Sore muscles can lead to migraines
It’s 3 a.m. You wake up in pain. You reach for your neck. You can barely move your head. Were you “sleeping wrong”? Was it when you twisted the wrong way while reaching into the back seat while driving? Was it the eight hours on your laptop? Playing too much “Angry Birds” on your cell phone again?
Body posture changes one of two ways: slow adaptation and fast adaptation. Slow adaptation occurs over months and years with repetitive dysfunctional posture and over time, these simple repetitive movements can lead to muscle tightness, which can take time to become symptomatic. Fast adaptation is a muscle strain that usually happens as an acute occurrence – whiplash is a great example.
Don’t let neck pain go to your head
Headaches that stem from neck pain are found mostly in people who have tightness in the posterior neck muscles (back of the neck). This is mainly brought about by a forward-headed body posture and a rounded back — the same posture you may be in as you read this article! This position causes the neck flexors (the muscles in front of your neck) to lengthen and the muscles in the back of your neck to shorten. When you combine this anterior to posterior (front to back) muscular asymmetry with misalignments in the spine that occur, people can develop what are called “cervicogenic headaches”. Your family physician may refer to them as “tension headaches” or “occipital neuralgia” if they involve specific nerves. These patients tell us “my head feels heavy” and they often point to pain that starts in the neck and radiates around to the back side, top or front of the head.
The position we spend so much time in these days (driving, computers, cell phones, housework) can put a continual strain on the occipital nerve, which is a sensory and motor nerve that runs through these now-shortened muscles. This and other structures at the base of the skull, when misaligned, get irritated and transmit pain up into the head….creating a “HEAD – ache”.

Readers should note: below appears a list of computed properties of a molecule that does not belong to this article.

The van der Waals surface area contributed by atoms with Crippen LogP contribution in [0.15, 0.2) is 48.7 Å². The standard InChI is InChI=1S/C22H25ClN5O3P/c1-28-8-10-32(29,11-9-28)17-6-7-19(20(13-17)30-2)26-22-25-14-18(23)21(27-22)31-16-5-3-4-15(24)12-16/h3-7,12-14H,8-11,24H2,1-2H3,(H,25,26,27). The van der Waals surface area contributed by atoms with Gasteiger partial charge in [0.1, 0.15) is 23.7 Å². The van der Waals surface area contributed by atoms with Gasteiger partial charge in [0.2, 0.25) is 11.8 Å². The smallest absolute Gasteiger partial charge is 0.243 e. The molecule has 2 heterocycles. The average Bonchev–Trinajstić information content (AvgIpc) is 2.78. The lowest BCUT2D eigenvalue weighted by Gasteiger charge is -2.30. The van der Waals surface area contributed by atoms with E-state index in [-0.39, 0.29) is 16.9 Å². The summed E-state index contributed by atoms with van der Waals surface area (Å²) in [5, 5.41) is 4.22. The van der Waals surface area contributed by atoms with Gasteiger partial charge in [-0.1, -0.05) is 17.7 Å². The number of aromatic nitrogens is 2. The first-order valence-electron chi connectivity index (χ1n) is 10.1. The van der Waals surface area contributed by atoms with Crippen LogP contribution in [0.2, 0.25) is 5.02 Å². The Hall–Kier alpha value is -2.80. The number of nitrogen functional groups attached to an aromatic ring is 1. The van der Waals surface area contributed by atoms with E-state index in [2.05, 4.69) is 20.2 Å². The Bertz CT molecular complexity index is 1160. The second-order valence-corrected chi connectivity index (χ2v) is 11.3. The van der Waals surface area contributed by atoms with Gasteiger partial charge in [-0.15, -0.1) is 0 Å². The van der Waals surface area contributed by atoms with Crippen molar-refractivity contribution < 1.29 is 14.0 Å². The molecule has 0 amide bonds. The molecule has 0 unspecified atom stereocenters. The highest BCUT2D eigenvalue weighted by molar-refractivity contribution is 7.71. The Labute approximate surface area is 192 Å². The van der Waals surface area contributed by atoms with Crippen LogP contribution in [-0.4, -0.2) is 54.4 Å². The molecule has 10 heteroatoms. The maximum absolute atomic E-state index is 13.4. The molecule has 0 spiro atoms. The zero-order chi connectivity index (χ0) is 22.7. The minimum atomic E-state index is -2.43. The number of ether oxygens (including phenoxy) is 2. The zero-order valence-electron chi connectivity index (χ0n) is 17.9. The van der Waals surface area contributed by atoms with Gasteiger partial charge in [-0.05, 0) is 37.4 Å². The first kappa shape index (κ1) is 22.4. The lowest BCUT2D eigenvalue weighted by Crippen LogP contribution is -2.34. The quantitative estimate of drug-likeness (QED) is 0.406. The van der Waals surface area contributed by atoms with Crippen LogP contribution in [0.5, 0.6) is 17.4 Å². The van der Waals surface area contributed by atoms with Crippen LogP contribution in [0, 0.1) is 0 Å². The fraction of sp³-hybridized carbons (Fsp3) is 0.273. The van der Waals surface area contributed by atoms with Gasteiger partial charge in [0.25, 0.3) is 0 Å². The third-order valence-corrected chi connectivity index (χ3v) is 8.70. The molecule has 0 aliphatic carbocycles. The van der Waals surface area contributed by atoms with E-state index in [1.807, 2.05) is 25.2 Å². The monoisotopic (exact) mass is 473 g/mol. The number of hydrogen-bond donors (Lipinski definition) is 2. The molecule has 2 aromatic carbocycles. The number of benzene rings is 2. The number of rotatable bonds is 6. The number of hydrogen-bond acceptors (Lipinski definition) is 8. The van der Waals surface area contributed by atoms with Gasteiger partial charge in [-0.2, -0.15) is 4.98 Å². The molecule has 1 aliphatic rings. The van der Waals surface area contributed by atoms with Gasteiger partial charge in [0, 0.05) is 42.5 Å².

It was actually dental research in 1995 that validated the findings chiropractors have taken for granted for over one hundred years, as researchers at the University of Maryland, School of Restorative Dentistry discovered anatomical connections between muscles at the top of the neck and the dura – the pain sensitive sheath that envelops the brain and spinal cord.
Not all headaches are created equal. Variations of this pain pathway can irritate specific nerves, resulting in a migraine-type experience. Tension headaches, on the other hand, are thought by many to be a result of general muscle tension in the head and can be brought about by chronic faulty posture of the head, neck and upper posterior neck muscles or just one whopper of a stressful day!
Get your head on straight
Improving body posture can help to release this pain. Chiropractors agree with the benefits of improved posture. Chiropractors emphasize first correcting the joint dysfunction that is greatly contributing to the reflex arc perpetuating the asymmetrical muscle tone. Stretching the tight muscles along the back of your neck is important. Stretching the anterior, or front, neck muscles should be done carefully. This can be done standing, sitting or lying on your back. Focus on flattening your cervical spine as you go backwards. Stretching can be done at any stage of care, however, actual strengthening is best done after joint dysfunction and symmetrical flexibility is restored.
We want to strengthen after we’ve “straightened” this situation out.
Correcting a forward-headed body posture can actually begin at home with strengthening the abdominal region. Knowing that we are dealing with a forward-headed body posture, we know we are also dealing with forward-rolled shoulders and increased curvature of the thoracic spine. Therefore, the short muscle groups need to be stretched and the elongated muscle groups need to be strengthened (shortened). Deductive understanding can actually take a step further with gait analysis and an acknowledgement of the biomechanical chain of events that occur when the arches in your feet drop too much! (More about that in an upcoming article).
Understanding how to treat any patient begins with understanding what a person is doing to cause their problem in the first place. Furthermore, the underlying cause of the biomechanical dysfunction of neck pain generated headaches must be improved for there to be long term success without the likelihood of extensive pain medication.
Dr. Michael Schmitt at Atlas Chiropractic has been practicing in the Union County area since 1997 and has received close to 2,000 direct referrals from local medical physicians. Of those, half have been for headaches and migraines associated with neck pain.